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LONG AGO, in segregated Birmingham, on the children's floor of a downtown department store, a white saleslady spotted an exquisitely dressed black mother heading with her young daughter for fitting rooms reserved for whites only. The year was 1961, and downtown Birmingham was an apartheid society, with blacks assigned inferior status in where they ate, where they relieved themselves, even where little girls tried on pretty dresses.
The saleslady stepped into the path of the mother and child, took the dress from the little girl and motioned to a storage room. "She'll have to try it on in there," she said.
The first black female national security adviser, Rice grew up in the segregated South but watchful parents who taught her to "confront white society on its own terms."
No sooner had the clerk laid down the law than the black mother upped the ante. Stepping coolly out of her caste as a "colored" woman, she addressed the clerk as the hired help she was: "My daughter will try on this dress in a dressing room, or I'm not spending my money here."
Condoleezza Rice was only 7 years old then. But even now, at 46, in her White House office down the corridor from President Bush, America's national security adviser has a vivid memory of her mother standing her ground in Birmingham, with nothing on her side but her dignity and her wallet. And another memory, equally clear, of the result: The white salesclerk wilting like a flower at her mother's dare, furtively guiding them to an out-of-the-way dressing room in hopes of salvaging her commission.
"I remember the woman standing there guarding the door, worried to death she was going to lose her job," says Rice.
THE FIRST BLACK FEMALE national security adviser learned her first lessons about might and right in segregated Birmingham. The encounter in the department store, one of many life lessons, was hardly exceptional. Rice's parents belonged to a black elite, based more on education than on money. Long before there was a civil rights movement, they had learned from their own parents how to extract dignity from a system designed to crush it. Now they were training their only child to do the same, not through the mass movement the Rev. Martin Luther King Jr. soon would bring to Birmingham, but as a soloist.
She began piano lessons at age 3 and, at 4, accompanied the choir at the church her father pastored, dressed always like a vision in the finest clothes her middle-class parents could buy. She read fluently at 5, and when the superintendent of Negro schools deemed her too young for first grade, her mother rather than hold her back took a year off from work and taught her at home.
"My parents were very strategic," explains Rice. "I was going to be so well prepared, and I was going to do all of these things that were revered in white society so well, that I would be armored somehow from racism. I would be able to confront white society on its own terms."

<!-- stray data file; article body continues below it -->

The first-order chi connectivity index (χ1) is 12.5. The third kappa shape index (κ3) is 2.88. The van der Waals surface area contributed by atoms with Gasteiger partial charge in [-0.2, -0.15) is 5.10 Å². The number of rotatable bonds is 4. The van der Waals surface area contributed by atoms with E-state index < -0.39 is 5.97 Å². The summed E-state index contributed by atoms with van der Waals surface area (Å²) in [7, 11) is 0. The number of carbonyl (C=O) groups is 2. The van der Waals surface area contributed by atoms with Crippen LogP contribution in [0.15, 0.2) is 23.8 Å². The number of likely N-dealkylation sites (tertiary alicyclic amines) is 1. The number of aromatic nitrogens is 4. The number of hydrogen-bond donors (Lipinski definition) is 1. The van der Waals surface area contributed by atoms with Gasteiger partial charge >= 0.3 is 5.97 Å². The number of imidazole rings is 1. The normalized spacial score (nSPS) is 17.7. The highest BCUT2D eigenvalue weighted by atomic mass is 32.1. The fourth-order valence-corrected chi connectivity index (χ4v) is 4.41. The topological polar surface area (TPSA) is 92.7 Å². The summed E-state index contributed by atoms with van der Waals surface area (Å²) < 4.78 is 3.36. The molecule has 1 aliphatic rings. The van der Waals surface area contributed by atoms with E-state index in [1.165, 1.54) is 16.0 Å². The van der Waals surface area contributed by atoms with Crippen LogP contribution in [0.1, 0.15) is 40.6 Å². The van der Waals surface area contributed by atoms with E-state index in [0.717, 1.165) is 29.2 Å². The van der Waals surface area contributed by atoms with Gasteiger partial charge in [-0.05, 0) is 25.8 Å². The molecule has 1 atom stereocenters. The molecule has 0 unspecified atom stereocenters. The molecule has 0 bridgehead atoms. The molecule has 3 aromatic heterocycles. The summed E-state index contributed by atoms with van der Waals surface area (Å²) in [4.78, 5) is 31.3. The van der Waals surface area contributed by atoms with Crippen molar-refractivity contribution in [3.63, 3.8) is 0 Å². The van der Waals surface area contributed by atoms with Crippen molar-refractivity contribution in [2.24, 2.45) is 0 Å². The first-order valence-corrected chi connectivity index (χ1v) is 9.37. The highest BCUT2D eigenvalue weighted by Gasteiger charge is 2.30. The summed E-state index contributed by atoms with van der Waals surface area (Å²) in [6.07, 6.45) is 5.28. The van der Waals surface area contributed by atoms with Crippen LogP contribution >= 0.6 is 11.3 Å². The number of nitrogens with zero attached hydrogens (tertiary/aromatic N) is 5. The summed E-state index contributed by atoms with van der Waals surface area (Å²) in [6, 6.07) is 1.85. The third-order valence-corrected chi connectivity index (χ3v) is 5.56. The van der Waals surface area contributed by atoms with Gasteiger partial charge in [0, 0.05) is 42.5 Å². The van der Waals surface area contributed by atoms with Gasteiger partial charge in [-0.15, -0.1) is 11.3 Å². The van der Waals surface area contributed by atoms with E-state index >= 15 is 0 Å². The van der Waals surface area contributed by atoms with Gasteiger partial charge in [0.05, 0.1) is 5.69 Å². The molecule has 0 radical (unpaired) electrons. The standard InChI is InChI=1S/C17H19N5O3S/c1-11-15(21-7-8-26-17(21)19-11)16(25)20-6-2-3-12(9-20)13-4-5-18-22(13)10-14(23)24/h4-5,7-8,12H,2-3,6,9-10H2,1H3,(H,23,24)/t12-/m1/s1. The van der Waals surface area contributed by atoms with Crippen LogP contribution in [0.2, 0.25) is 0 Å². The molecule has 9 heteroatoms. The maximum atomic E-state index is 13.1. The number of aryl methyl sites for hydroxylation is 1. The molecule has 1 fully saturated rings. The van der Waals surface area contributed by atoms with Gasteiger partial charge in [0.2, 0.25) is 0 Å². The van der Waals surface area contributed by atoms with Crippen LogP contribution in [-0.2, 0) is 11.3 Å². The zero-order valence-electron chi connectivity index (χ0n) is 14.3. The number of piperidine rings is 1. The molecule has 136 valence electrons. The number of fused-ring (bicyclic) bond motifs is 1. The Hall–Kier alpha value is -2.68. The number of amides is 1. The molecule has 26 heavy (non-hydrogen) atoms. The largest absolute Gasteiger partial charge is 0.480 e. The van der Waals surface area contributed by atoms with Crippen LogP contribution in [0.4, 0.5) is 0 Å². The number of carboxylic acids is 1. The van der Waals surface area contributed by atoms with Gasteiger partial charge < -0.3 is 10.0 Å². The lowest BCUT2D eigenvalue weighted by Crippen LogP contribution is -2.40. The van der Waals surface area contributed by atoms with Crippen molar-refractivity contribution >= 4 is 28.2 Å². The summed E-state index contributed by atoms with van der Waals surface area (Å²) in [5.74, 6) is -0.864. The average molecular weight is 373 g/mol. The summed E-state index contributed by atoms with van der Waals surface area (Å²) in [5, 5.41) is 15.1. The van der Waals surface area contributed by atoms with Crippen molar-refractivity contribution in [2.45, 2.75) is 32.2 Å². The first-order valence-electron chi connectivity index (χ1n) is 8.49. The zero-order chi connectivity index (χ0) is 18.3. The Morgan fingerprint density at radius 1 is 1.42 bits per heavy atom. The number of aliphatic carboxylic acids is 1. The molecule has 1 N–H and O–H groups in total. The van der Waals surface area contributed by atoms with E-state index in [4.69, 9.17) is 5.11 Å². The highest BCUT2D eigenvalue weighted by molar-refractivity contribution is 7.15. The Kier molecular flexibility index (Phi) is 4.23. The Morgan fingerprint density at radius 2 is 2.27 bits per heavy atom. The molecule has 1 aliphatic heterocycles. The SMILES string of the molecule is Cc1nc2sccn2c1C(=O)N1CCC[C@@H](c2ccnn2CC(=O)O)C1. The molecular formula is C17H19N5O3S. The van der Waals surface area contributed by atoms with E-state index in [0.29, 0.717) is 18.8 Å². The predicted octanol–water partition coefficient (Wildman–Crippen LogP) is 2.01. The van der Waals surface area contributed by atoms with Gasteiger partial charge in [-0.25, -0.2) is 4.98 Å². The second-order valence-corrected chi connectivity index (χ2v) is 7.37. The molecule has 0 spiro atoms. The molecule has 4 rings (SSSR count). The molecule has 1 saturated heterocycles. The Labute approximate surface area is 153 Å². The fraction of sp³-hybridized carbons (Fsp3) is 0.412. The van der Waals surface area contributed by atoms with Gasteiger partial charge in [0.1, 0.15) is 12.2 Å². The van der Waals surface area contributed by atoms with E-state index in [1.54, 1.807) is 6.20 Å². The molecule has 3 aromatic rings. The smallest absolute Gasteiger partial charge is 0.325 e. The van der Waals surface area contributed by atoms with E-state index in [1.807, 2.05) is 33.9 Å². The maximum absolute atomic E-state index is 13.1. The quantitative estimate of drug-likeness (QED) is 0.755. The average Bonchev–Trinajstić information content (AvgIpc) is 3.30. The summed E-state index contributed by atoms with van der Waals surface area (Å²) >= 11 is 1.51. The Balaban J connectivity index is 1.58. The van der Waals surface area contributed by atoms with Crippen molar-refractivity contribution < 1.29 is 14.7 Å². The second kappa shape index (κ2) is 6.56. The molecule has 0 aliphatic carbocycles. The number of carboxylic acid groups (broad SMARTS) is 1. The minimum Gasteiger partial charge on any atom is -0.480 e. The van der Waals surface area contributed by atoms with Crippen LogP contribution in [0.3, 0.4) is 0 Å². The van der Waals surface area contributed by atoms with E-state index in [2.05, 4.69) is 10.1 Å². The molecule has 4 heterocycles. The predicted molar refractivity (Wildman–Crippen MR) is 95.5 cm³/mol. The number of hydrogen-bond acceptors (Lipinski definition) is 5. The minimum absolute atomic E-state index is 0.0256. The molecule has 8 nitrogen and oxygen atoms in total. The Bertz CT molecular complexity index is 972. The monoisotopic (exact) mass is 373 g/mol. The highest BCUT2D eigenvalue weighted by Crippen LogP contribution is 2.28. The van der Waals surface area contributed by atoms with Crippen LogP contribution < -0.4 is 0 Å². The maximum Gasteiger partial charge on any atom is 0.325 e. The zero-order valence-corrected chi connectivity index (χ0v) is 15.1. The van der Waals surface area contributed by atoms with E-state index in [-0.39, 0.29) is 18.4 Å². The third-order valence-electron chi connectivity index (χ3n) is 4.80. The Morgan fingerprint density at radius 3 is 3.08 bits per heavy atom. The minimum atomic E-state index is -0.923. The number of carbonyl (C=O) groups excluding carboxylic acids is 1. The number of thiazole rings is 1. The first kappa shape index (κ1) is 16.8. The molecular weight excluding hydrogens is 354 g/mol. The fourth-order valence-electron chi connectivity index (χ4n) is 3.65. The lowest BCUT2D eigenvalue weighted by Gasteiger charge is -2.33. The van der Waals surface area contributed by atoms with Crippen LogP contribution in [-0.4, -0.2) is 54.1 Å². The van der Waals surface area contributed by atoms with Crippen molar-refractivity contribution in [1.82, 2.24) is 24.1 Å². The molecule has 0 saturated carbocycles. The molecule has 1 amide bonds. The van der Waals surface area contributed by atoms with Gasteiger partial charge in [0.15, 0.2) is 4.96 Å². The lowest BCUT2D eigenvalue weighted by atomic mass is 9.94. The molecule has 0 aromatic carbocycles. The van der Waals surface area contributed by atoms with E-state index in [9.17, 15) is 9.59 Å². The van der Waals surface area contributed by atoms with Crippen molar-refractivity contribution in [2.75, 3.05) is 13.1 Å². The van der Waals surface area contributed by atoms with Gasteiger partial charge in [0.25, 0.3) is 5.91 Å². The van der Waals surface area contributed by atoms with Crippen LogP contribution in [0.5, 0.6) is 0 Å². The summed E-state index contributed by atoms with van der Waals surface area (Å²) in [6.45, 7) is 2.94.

The Rev. John W. Rice Jr. and his schoolteacher wife, Angelena, were well equipped for this mission. Both were descended from ancestors who, going back to slavery, seized on education as the way up and out. John Rice, as a preacher and high school guidance counselor, was an "education evangelist," in his daughter's eyes, inspiring the poor as well as the more privileged to pursue college.
"He wanted us to have every advantage a child could have," remembers Eva Carter, a disciple of his at church and at school. "If the kids in Mountain Brook had it, we were going to have it."
Mountain Brook, as it happens, is where I grew up. I am two years older than Condoleezza Rice, and as young girls we witnessed the same transformational history from opposite sides of the color line. People have asked if we knew each other, a natural enough question, except that in our case it's preposterous. As Martin Luther King famously wrote in 1963 from our city jail, Birmingham was "probably the most thoroughly segregated city in the United States."
Mountain Brook was a lily-white suburb, its very name synonymous with money and privilege. Rice's neighborhood of Titusville was proudly ascendant, the first subdivision built for a rising, postwar black middle class.
This was a time and place that shaped everyone born into it. Our generation started life in a world where "colored" and "white" signs demarcated every public space, where the Ku Klux Klan bombed dozens of black homes and churches with impunity, and where history, money and police power conspired mightily against change. And then that world crumbled before our eyes.
I saw all this much as history now portrays it a mass movement of the powerless, coupled with the force of federal law, triumphing over oppression.
Condi Rice saw it differently. In her own family, she says, liberation came not through a movement but from generations of ancestors navigating oppression with individual will, wits and, eventually, wallets long before King or the federal government took up the cause. It is one of her frustrations, she says, that people routinely assume she was beaten down or deprived as a child until the civil rights movement arrived. "My family is third-generation college-educated," she says with proud defiance. "I should've gotten to where I am."